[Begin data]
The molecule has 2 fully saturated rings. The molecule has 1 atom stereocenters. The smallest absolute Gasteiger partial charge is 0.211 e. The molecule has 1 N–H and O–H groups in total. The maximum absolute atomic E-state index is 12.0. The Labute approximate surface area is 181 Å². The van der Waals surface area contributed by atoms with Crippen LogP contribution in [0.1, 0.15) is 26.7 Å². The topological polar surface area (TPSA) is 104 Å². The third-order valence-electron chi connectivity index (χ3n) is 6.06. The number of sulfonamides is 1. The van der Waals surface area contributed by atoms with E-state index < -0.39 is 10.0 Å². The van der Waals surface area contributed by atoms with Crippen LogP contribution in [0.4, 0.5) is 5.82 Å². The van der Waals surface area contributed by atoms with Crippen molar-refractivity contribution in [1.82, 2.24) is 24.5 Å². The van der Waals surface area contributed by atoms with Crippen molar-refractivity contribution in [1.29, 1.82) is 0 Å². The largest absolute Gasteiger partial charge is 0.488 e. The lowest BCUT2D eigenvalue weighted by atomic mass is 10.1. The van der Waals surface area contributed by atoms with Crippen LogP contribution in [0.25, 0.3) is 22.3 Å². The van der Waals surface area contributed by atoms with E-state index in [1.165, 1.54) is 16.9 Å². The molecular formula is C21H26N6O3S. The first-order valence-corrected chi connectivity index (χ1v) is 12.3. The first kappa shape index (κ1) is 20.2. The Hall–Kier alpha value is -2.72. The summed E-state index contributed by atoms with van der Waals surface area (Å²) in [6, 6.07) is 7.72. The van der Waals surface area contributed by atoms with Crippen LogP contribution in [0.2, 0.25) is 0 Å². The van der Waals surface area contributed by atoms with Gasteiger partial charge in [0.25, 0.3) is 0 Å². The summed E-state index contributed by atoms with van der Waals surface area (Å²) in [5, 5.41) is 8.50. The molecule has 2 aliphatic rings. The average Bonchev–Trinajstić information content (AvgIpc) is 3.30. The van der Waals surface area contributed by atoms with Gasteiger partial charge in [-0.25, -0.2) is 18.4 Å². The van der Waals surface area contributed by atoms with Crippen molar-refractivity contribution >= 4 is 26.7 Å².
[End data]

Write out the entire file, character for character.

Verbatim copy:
The molecule has 2 fully saturated rings. The molecule has 1 atom stereocenters. The smallest absolute Gasteiger partial charge is 0.211 e. The molecule has 1 N–H and O–H groups in total. The maximum absolute atomic E-state index is 12.0. The Labute approximate surface area is 181 Å². The van der Waals surface area contributed by atoms with Crippen LogP contribution in [0.1, 0.15) is 26.7 Å². The topological polar surface area (TPSA) is 104 Å². The third-order valence-electron chi connectivity index (χ3n) is 6.06. The number of sulfonamides is 1. The van der Waals surface area contributed by atoms with E-state index < -0.39 is 10.0 Å². The van der Waals surface area contributed by atoms with Crippen LogP contribution in [0.4, 0.5) is 5.82 Å². The van der Waals surface area contributed by atoms with Crippen molar-refractivity contribution in [1.82, 2.24) is 24.5 Å². The van der Waals surface area contributed by atoms with Crippen molar-refractivity contribution in [1.29, 1.82) is 0 Å². The largest absolute Gasteiger partial charge is 0.488 e. The lowest BCUT2D eigenvalue weighted by atomic mass is 10.1. The van der Waals surface area contributed by atoms with Crippen LogP contribution in [0.25, 0.3) is 22.3 Å². The van der Waals surface area contributed by atoms with E-state index in [1.165, 1.54) is 16.9 Å². The molecular formula is C21H26N6O3S. The first-order valence-corrected chi connectivity index (χ1v) is 12.3. The first kappa shape index (κ1) is 20.2. The Hall–Kier alpha value is -2.72. The summed E-state index contributed by atoms with van der Waals surface area (Å²) in [6, 6.07) is 7.72. The van der Waals surface area contributed by atoms with Crippen LogP contribution in [0.2, 0.25) is 0 Å². The van der Waals surface area contributed by atoms with Gasteiger partial charge in [0.25, 0.3) is 0 Å². The summed E-state index contributed by atoms with van der Waals surface area (Å²) in [5, 5.41) is 8.50. The molecule has 2 aliphatic rings. The average Bonchev–Trinajstić information content (AvgIpc) is 3.30. The van der Waals surface area contributed by atoms with Gasteiger partial charge in [-0.25, -0.2) is 18.4 Å². The van der Waals surface area contributed by atoms with Crippen molar-refractivity contribution >= 4 is 26.7 Å².